Why an interdisciplinary network?
The result of the 1994 Rwanda (reponse) crisis have been the development of the Sphere standards and humanitarian charter, and United Nations Cluster response system, all of which acknowledge the interdisciplinary, multi-sectoral nature of response. Similarly, threads towards healthcare in conflict are varied and response, prevention and preparedness in the context of healthcare in conflict cannot be limited to traditional epidemiological and medical concepts but have to be seen as more holistic and transdisciplinary activities that promote conditions that are less advantageous to health risks. They have to draw on disciplines as varied as medicine, epidemiology, sociology, international relations, law and others while also involving practitioners and stakeholders from all of these disciplines, civil society, military, media, healthcare and other stakeholders. Equally, the study of healthcare in conflict has to be and is interdisciplinary in nature. While this can be seen as a strength and even a necessity, this interdisciplinarity also comes with risks, especially in a setting such as Cambridge. An interdisciplinary network, open to all faculties and departments, allows us to break down barriers and explore the wide landscape of individuals and groups working on issues related to healthcare in conflict across and beyond the Cambridge ecosystem, building synergies and learning from each other to ultimately deliver both better and more integrated research as well as response.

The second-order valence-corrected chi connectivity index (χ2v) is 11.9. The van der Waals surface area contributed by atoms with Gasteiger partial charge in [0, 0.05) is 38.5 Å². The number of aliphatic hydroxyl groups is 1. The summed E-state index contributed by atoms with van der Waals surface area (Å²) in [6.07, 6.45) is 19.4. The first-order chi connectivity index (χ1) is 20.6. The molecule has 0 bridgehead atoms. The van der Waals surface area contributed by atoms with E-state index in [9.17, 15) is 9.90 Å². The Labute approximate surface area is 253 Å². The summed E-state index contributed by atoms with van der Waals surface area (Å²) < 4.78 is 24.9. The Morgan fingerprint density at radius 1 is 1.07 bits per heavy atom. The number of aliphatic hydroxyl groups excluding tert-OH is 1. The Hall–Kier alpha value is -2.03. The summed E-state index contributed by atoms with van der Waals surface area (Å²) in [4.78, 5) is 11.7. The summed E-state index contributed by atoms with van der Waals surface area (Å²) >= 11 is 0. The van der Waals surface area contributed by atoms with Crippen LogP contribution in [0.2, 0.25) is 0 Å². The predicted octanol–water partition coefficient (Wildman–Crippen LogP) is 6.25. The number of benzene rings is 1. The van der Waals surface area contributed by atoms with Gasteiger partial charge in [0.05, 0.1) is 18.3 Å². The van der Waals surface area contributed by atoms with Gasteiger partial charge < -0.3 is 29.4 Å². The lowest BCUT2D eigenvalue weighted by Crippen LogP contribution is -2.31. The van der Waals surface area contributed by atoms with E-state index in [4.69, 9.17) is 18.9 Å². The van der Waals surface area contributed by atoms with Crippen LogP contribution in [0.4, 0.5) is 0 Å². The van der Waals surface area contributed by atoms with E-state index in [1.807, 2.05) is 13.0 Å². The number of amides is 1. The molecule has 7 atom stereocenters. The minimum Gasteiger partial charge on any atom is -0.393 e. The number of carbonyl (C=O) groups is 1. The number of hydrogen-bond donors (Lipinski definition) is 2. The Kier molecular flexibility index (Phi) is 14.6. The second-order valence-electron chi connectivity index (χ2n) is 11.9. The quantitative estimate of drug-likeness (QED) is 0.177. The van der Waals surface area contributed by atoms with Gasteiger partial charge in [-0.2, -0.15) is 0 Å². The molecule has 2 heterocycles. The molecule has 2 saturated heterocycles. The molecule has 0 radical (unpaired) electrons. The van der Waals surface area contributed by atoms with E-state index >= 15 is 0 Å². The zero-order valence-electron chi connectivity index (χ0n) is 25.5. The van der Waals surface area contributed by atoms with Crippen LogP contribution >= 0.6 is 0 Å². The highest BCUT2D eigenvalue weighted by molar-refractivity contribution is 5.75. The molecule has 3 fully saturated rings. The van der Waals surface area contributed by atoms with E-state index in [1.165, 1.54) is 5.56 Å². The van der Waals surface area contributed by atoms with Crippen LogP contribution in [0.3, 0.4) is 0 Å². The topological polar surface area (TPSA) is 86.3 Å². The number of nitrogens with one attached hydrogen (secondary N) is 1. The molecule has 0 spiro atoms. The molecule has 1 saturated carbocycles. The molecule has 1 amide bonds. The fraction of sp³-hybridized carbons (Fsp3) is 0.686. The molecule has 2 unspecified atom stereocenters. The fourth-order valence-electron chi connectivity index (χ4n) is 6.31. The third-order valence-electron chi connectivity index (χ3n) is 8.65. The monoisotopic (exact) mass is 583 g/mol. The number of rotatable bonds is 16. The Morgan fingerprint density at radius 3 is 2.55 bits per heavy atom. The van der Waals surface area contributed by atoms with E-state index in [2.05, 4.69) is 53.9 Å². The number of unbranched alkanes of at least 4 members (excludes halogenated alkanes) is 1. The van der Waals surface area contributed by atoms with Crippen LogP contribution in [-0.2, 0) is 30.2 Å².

Supported by CRASSH
- Saleyha Ahsan (Emergency medicine doctor and a current PhD student, Department of Sociology)
- Charlotte Hammer (Fellow in Emerging Infectious Diseases, Downing College)
About the convenors
Dr Charlotte Hammer is an applied infectious diseases epidemiologist. Her research focuses on emerging and high-consequence infectious diseases, particularly on risk assessment, early warning and rapid response to the human-animal-environment-interface. Additionally, she is interested in risk factors for and early detection of infectious disease outbreaks in complex and fragile settings such as humanitarian emergencies or peri-urban informal settlements. Aside from her academic work, she also maintains a strong involvement in applied infectious diseases public health practice, particularly in outbreak response and epidemic intelligence with organisations such as the World Health Organization and the Global Outbreak Alert and Response Network as well as curriculum design and teaching for Field Epidemiology Training Programs worldwide, currently including in the EU, the Mediterranean and Black Sea countries and Vietnam. Charlotte completed her PhD in the Health Protection Research Unit for Emergency Preparedness and Response on outbreak risks in humanitarian emergencies. After her PhD, she worked as an epidemiologist with the European Field Epidemiology Training Program. During that time, she was involved in the COVID-19 response in the European Union and Papua New Guinea as well as the Ebola response in the North-Eastern DRC.